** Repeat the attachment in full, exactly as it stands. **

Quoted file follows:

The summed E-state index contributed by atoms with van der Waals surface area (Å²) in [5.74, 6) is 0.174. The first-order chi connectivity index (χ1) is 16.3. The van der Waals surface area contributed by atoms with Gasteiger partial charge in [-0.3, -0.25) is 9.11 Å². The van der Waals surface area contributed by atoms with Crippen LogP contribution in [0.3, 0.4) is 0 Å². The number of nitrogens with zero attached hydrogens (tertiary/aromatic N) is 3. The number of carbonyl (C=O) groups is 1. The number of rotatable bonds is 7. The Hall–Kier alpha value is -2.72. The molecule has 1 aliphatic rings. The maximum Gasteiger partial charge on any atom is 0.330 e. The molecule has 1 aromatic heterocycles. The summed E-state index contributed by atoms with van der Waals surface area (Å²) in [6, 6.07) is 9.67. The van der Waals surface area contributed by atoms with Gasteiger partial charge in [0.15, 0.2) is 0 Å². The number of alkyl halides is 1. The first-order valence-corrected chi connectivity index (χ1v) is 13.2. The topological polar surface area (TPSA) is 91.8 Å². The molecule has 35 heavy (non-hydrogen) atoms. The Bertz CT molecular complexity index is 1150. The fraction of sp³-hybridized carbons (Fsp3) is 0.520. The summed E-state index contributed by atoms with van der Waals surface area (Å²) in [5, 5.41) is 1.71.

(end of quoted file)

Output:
The summed E-state index contributed by atoms with van der Waals surface area (Å²) in [5.74, 6) is 0.174. The first-order chi connectivity index (χ1) is 16.3. The van der Waals surface area contributed by atoms with Gasteiger partial charge in [-0.3, -0.25) is 9.11 Å². The van der Waals surface area contributed by atoms with Crippen LogP contribution in [0.3, 0.4) is 0 Å². The number of nitrogens with zero attached hydrogens (tertiary/aromatic N) is 3. The number of carbonyl (C=O) groups is 1. The number of rotatable bonds is 7. The Hall–Kier alpha value is -2.72. The molecule has 1 aliphatic rings. The maximum Gasteiger partial charge on any atom is 0.330 e. The molecule has 1 aromatic heterocycles. The summed E-state index contributed by atoms with van der Waals surface area (Å²) in [6, 6.07) is 9.67. The van der Waals surface area contributed by atoms with Gasteiger partial charge in [0.15, 0.2) is 0 Å². The number of alkyl halides is 1. The first-order valence-corrected chi connectivity index (χ1v) is 13.2. The topological polar surface area (TPSA) is 91.8 Å². The molecule has 35 heavy (non-hydrogen) atoms. The Bertz CT molecular complexity index is 1150. The fraction of sp³-hybridized carbons (Fsp3) is 0.520. The summed E-state index contributed by atoms with van der Waals surface area (Å²) in [5, 5.41) is 1.71.